outside of the EU, the target country must provide adequate assurances of data protection.
Because the U.S. cannot provide such assurances due to its lack of similar privacy and data security
laws, companies will need to either sign onto the Privacy Shield or use one of the other previously
accepted methods of assuring adequate protection such as model contract clauses or binding
corporate rules.
1. Privacy Shield
In 2016, the EU-U.S. Privacy Shield Framework was announced as a replacement to the Safe
Harbor that U.S. companies had previously operated under.
The Privacy Shield program, which is
administered by the International Trade Administration (ITA) within the U.S. Department of
Commerce, enables U.S.-based organizations to self-certify to the Privacy Shield Framework in
order to benefit from the adequacy determinations, in order to allow the transfer of personal data
from the European Union to the United States. Companies become “certified” as agreeing to comply
with seven primary data security principles, generally categorized as:
1. notice;
2. choice;
3. accountability for onward transfer;
4. security;
5. data integrity and purpose limitation;
6. access; and
GDPR art. 44.
GDPR arts. 44 50 detail under what conditions data may be transferred outside of the EU. Davdi Lat, 6 Insights
about GDPR Compliance, ABOVE THE LAW (Apr. 4, 2018 12:15 PM),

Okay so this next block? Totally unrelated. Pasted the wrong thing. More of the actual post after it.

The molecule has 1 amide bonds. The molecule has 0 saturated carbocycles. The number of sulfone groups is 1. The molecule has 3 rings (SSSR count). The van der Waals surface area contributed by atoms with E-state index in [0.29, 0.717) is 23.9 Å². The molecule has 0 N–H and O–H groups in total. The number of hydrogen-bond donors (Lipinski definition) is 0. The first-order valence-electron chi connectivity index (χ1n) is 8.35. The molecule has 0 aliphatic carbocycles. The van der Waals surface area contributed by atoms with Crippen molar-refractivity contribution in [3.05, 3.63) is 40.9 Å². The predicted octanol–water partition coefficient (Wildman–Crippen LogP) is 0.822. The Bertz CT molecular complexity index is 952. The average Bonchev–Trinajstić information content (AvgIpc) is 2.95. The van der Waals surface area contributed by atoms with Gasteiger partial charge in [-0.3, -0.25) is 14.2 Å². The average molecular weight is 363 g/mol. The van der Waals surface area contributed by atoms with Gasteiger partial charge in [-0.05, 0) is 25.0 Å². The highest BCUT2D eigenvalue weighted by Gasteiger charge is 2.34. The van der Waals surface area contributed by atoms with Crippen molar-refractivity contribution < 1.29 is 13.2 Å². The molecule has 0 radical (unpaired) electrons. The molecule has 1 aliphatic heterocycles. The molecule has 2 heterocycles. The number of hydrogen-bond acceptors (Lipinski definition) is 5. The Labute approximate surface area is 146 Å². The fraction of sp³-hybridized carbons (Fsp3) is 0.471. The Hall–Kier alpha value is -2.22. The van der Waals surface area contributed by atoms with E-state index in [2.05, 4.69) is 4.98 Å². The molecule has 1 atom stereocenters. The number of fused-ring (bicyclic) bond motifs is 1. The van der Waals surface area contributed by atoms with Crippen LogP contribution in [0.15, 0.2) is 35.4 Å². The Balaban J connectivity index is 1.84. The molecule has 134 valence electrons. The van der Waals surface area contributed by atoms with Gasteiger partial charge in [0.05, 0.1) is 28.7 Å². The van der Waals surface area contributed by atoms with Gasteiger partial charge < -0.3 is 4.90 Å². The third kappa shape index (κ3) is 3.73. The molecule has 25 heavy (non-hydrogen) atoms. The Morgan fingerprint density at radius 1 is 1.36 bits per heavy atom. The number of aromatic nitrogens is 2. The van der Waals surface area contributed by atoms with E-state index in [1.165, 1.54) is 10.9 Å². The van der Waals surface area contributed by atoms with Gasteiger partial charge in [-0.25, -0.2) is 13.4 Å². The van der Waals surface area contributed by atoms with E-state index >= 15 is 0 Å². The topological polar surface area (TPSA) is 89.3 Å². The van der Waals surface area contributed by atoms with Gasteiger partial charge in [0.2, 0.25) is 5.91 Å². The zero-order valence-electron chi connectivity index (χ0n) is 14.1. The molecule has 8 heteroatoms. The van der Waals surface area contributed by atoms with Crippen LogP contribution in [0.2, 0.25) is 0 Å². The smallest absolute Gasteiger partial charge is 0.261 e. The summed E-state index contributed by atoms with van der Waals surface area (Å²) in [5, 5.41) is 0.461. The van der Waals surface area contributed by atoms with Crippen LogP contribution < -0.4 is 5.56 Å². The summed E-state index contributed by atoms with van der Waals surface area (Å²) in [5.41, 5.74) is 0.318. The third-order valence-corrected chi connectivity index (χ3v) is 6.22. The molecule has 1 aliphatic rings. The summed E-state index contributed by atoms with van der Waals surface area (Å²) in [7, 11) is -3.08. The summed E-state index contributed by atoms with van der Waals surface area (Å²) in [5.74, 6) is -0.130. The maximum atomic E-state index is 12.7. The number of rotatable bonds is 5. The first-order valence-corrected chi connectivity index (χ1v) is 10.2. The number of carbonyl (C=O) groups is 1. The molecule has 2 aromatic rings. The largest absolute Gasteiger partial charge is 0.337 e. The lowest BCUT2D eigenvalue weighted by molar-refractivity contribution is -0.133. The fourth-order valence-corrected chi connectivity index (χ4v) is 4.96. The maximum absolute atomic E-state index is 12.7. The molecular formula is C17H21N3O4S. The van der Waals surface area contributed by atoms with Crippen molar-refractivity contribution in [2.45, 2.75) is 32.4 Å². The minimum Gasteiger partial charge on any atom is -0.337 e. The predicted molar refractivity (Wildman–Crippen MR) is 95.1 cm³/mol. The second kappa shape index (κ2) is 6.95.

As discussed in Section II.A.2.(a) above, the ECJ declared the Safe Harbor invalid in the Schrems case.
7. recourse, enforcement and liability.
One of the main differences between the Safe Harbor and the Privacy Shield is that
companies are required to ramp up their privacy policies to include more thorough notice
requirements and better controls on further transfers of data. To become certified as complying with
the Privacy Shield, the company must first confirm eligibility, conduct a privacy audit, designate a
privacy contact person in the company, post a privacy policy adopting the provision of the Privacy
Shield Principles, and certify with the U.S. Department of Justice that it has agree to the Principles,
and pay the certification fee of $250 - $3,250.
Although U.S. companies are not required to join, once they commit, the provisions become
enforceable under U.S. law. All of these principles are designed to ensure adequate protection for